Then my colleague, who had by now become my guardian angel, devised a ploy. Whenever I was called to his cabin, she would wait a moment and follow me inside on some pretext or the other. She became my safety valve.
But this worked only to some extent. Having realised that he was not getting his way physically, he employed emotional tactics. One evening he called me in to his office and pleaded with me to go the Ajmer dargah to tie a thread for him. Apparently, he could not trust anyone to do the job. I stayed home pretending to have gone to Ajmer. But somehow, he caught on my lie and heaped religious guilt on me. By now I was a mess of conflicting emotions – I was guilty. I was insecure. And most of all, I was petrified. Office no longer represented independence to me. It was a torture chamber, I was desperate to get out of, but couldn’t find the door. I foolishly still believed that I would be able to quit with dignity once I found another job.
Since I continued to resist (in my limited way) his physical overtures, he fired another salvo to break my defences – Veenu Sandal, the Asian Age tarot card reader who used to do a weekly column. Over time, she had become Akbar’s private astrologer. After one particularly harrowing afternoon, when he shooed-off my protective colleague from his office so that he could paw me, Veenu came to my desk and told me that Akbar was truly in love with me. And that I should give him time to show me how much he cared.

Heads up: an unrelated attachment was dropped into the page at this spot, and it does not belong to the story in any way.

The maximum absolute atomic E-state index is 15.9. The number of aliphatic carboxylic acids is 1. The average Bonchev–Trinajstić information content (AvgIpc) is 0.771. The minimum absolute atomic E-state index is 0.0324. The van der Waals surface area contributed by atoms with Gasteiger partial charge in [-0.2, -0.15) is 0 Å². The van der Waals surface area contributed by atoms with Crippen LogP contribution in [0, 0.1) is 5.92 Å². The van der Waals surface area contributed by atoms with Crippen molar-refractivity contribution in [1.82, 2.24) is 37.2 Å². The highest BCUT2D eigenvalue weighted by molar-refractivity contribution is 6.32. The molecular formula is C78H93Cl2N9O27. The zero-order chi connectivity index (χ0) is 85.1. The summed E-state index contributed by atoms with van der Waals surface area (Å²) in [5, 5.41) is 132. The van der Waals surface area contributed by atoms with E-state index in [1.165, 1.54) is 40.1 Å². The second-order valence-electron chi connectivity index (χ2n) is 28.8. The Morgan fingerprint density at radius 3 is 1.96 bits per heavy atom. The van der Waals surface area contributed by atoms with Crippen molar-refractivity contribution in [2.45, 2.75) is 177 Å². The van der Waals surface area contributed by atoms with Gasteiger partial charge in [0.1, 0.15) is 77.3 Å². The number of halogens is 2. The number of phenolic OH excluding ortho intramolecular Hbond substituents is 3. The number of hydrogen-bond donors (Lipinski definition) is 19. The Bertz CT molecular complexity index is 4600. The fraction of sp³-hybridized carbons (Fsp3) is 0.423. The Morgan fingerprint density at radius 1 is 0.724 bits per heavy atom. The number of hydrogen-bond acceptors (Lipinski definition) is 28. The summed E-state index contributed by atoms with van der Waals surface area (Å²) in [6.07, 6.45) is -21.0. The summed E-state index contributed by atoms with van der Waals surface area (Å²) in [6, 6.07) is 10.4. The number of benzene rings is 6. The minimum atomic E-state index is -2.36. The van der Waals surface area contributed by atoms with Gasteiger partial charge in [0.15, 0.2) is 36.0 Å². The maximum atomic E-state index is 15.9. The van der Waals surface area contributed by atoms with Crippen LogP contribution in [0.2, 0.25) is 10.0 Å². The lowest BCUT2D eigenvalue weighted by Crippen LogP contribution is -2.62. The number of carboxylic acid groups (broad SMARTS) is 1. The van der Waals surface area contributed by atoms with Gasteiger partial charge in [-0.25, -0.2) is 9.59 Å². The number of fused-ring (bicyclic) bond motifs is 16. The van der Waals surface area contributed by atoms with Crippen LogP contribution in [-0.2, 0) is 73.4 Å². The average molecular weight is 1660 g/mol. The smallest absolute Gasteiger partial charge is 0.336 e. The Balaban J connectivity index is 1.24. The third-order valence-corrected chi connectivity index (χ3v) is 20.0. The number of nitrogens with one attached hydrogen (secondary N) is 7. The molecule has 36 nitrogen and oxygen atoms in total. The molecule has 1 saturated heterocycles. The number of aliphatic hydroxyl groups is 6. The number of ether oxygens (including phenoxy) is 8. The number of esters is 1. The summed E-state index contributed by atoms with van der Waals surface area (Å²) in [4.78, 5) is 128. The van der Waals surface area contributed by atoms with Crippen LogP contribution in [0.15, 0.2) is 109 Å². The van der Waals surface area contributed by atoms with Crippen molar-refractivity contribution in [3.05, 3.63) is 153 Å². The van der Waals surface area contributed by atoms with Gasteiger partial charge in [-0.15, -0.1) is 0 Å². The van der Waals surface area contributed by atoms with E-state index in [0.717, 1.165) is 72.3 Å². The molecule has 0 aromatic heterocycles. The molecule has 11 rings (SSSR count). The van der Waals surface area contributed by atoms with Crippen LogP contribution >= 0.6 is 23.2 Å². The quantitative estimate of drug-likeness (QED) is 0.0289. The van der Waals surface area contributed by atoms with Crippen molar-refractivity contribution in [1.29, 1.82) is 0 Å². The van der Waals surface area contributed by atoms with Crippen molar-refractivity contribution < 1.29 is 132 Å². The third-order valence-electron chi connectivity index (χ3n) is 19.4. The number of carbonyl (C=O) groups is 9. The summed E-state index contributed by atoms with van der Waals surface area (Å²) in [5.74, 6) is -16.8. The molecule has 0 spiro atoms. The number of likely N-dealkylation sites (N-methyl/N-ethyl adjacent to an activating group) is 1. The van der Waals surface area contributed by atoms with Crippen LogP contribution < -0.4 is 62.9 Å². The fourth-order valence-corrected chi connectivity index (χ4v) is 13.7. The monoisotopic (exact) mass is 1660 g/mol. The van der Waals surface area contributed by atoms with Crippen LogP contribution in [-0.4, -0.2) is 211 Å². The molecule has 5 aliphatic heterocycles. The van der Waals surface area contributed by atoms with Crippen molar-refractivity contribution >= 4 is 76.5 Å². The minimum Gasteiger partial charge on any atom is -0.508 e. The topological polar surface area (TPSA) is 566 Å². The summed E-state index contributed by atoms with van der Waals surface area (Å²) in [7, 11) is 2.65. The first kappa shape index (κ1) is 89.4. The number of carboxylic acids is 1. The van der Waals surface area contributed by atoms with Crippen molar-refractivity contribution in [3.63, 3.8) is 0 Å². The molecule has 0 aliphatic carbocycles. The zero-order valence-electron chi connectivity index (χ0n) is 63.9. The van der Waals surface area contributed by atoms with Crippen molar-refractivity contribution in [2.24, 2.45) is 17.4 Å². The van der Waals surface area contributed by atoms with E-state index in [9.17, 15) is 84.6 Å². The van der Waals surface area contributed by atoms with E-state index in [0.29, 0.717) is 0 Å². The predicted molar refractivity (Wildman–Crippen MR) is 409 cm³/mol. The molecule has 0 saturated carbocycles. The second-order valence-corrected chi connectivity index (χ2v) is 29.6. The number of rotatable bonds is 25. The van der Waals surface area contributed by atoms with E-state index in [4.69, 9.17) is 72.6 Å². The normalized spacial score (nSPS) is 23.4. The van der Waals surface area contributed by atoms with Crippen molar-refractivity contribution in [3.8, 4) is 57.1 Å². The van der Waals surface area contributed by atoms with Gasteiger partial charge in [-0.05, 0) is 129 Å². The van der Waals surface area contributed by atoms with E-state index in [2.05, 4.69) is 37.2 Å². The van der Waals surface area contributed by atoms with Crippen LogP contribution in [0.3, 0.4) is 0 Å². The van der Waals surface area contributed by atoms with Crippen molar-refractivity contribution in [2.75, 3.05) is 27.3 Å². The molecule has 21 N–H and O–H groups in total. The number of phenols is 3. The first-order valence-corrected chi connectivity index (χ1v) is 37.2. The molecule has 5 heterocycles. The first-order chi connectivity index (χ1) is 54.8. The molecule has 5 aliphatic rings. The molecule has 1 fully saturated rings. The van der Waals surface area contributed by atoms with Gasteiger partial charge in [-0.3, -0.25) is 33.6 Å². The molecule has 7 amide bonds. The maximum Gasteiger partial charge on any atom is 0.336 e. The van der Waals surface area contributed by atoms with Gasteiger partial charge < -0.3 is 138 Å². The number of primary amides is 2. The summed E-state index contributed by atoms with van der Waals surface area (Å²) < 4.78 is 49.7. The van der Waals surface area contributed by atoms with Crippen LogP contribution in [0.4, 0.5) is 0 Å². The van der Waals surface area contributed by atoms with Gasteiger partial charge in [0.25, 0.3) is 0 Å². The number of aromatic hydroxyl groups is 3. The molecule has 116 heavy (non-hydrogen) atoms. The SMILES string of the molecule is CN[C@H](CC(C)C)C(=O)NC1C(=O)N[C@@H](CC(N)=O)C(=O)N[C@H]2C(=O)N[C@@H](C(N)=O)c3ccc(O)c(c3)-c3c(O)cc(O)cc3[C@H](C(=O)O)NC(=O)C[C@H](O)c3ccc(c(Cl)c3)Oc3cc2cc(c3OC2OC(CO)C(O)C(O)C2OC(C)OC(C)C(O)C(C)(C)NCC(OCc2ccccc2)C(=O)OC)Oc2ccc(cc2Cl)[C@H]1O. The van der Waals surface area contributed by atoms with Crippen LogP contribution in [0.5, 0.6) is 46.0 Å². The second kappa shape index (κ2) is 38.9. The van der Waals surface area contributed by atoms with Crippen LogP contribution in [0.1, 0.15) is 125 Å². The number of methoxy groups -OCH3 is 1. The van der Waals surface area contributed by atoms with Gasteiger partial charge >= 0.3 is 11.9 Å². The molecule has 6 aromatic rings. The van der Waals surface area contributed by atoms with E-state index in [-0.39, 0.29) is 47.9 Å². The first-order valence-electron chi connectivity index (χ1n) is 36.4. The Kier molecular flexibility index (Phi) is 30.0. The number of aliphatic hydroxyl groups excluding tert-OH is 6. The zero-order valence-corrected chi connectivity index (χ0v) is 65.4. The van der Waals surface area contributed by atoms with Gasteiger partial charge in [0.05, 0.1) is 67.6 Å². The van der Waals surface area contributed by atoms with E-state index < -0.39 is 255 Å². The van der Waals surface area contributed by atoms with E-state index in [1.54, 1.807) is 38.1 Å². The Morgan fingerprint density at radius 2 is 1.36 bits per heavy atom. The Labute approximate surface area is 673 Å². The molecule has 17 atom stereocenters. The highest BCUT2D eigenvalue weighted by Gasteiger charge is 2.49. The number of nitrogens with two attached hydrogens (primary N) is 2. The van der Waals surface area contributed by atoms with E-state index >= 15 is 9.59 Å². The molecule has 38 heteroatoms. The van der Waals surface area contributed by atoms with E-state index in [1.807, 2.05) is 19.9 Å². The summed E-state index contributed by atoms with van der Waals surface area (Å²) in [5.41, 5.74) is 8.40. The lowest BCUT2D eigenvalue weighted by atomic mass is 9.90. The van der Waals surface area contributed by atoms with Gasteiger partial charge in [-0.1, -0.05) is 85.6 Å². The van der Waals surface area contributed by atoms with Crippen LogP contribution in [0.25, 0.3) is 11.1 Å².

I was disgusted at this animal. Could he be real? Can his sense of entitlement be so huge that he employs an astrologer to pimp for him? At that point, I was no longer sure of anything. What will happen if I continue to resist him? Will he rape me? Will he harm me? I considered going to the police, but got scared. What if he gets vengeful? I considered telling my parents, but I knew that would be the end of my barely-begun career.
After several sleepless nights, I figured that staying on in the Asian Age while looking for another job was no longer an option. That I must quit immediately. So, I mustered courage and told him that I was quitting. He lost his balance. He hollered while I cowered in my chair. Then he got all emotional and held me urging me not to leave him. I came out of his room shaking to the bones. This was turning into an unending nightmare which affected every aspect of my life. I lost my appetite. I lost my sleep. I lost my desire to hang out with my friends.